Explore the Curious World of Plant Galls

From Witches Broom to Silk Buttons, explore the world of plant galls and discover species you could encounter across the North East.

Galls are curious growths produced by plants in response to the activity of another organism, namely fungi and invertebrates. Galls come in a range of forms, from no more than a bump to structures earning the names of ‘Tongues of Fire’, ‘Sputnik’ and ‘Robin’s Pincushion’. Forming on stems, leaves and flowers, galls can be found on a variety of plants. Some galls are caused by insect larvae, with the gall providing a safe place for the larvae to develop. Focusing on those found on Oak leaves, explore six wasp galls that can be encountered during the autumn months in the North East.

Six plant galls in the North East

Silk Button gall © Charlotte Rankin

Silk Button Gall

Found on the underside of Oak leaves, Silk Button Galls are small brown discs or ‘buttons’ covered in gold hairs.

Caused by a small wasp no more than 2.5mm in length, each gall contains a developing wasp. Hundreds of these galls can be found on Oak leaves.

The wasp remains in the gall throughout the winter, emerging as an adult in the following spring.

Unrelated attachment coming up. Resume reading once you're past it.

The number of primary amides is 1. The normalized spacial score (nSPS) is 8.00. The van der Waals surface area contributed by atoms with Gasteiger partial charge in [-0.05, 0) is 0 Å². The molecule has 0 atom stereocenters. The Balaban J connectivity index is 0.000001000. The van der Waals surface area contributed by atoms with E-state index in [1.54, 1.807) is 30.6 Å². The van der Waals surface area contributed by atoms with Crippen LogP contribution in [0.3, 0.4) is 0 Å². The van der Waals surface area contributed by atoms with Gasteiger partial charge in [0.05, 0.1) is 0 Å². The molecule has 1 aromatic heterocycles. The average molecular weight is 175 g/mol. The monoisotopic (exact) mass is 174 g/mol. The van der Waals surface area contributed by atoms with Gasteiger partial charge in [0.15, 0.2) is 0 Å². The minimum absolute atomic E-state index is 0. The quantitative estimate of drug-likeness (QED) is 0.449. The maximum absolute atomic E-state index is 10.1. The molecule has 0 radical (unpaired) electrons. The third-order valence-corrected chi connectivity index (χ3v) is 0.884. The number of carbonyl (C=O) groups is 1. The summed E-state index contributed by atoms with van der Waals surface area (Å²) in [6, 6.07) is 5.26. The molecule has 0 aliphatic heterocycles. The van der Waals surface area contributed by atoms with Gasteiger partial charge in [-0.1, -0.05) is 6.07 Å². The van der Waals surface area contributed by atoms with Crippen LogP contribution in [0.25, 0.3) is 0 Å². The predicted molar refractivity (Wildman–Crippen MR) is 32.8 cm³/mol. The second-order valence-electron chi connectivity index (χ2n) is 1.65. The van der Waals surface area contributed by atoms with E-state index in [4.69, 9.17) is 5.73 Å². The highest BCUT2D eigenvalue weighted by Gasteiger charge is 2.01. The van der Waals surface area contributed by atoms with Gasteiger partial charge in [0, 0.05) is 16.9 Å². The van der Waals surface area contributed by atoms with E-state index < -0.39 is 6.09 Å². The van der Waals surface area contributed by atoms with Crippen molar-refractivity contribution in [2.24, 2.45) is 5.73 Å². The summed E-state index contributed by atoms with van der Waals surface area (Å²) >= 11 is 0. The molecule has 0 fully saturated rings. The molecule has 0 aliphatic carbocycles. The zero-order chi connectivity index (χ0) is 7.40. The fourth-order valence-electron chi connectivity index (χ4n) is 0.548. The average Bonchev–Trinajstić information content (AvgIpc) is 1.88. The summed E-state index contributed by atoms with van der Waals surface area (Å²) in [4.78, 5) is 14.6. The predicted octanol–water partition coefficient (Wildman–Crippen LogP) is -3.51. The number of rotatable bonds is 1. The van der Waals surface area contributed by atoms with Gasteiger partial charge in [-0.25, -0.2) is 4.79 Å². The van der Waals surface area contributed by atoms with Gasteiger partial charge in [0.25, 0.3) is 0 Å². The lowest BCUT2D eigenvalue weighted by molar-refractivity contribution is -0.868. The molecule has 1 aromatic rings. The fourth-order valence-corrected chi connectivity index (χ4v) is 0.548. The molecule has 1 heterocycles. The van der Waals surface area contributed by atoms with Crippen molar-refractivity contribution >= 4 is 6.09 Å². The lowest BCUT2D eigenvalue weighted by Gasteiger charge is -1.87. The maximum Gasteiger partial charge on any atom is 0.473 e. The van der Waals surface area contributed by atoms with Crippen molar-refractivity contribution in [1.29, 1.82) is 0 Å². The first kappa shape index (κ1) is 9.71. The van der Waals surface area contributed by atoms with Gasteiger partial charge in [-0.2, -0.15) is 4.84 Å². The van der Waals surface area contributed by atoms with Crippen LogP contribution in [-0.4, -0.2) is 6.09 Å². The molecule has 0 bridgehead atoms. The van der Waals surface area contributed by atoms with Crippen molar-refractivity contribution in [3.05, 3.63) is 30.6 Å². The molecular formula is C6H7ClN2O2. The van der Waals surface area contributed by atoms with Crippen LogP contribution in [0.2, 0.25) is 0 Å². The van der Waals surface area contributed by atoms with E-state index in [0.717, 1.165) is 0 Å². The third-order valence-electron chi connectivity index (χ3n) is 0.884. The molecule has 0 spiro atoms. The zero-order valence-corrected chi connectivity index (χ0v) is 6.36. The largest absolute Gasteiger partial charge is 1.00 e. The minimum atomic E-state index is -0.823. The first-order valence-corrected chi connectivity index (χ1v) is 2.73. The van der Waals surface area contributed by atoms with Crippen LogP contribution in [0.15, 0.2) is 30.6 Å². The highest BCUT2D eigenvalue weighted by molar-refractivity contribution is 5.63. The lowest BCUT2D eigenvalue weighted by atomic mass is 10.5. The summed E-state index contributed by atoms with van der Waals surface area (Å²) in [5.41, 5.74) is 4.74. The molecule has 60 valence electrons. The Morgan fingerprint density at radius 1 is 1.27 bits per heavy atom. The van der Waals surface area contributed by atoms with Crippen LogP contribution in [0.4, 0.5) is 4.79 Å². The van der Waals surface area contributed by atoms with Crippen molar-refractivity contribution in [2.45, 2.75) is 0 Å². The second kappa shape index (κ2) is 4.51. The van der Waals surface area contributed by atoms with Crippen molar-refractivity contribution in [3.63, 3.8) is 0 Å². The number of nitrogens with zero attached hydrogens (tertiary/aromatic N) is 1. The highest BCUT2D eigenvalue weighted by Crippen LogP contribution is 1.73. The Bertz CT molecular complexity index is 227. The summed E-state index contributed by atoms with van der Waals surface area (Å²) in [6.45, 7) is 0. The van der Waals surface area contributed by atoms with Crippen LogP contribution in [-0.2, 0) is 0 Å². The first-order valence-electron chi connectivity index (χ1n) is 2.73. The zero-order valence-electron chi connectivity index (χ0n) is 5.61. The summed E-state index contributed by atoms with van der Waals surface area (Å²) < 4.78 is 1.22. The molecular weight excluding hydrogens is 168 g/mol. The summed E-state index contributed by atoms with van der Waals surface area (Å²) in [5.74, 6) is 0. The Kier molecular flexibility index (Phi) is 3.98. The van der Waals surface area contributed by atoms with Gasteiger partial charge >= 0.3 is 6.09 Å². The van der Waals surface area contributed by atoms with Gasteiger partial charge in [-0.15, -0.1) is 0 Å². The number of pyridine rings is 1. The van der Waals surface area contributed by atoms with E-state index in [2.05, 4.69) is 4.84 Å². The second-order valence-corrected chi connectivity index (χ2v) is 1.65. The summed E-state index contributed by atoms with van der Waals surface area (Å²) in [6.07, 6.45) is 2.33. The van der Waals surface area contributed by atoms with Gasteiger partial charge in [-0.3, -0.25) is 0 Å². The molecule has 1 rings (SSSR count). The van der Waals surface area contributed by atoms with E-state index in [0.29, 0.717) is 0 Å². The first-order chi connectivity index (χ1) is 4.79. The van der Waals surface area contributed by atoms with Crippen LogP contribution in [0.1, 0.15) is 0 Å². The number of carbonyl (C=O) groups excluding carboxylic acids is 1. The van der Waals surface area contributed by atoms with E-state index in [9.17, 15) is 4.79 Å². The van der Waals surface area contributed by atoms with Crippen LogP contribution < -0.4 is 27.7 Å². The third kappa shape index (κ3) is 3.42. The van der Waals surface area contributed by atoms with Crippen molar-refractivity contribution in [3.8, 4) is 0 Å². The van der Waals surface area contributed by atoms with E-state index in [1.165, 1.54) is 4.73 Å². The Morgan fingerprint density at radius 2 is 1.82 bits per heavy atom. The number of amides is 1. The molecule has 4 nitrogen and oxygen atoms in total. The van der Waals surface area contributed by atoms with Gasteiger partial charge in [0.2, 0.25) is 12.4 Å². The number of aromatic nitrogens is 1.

Common Spangle Gall © Charlotte Rankin

Common Spangle Gall

These brown, disc-shaped galls are found on the underside of oak leaves.

Many hundreds can be found on the same leaf, each containing a developing wasp.

Oak Cherry Gall © Charlotte Rankin

Cherry Oak Gall

Caused by a small black wasp, this large spherical gall is yellow-green suffused with red. They can be warty or smooth, depending on what species of Oak they are growing on.

These galls form on the underside of Oak leaves.

Oak Knopper Gall © James Common

Oak Knopper Gall

Formed by a chemically induced distortion of growing acorns, Knopper Galls are found on the acorns of various oaks.

First arriving in Britain in 1960s, this gall wasp is a relatively recent arrival, and is now found throughout England.

Oak Marble Gall © Charlotte Rankin

Oak Marble Gall

Also known as ‘Oak nuts’, a tiny wasp produces brown marble-like growths on Oak branches. Inside each gall is a developing wasp.

Emerging in autumn, emergence holes created by the adults can be observed.

Alder Tongue Gall © John Buxton

Recording Plant Galls

Autumn is a great time to observe and record plant galls. The British Plant Gall Society encourages the study of plant galls in the British Isles.

Full of helpful resources, the Society website can help you identify and record plant galls.

You can also follow the Society on Twitter (@britgalls) and Facebook (search British Plant Galls)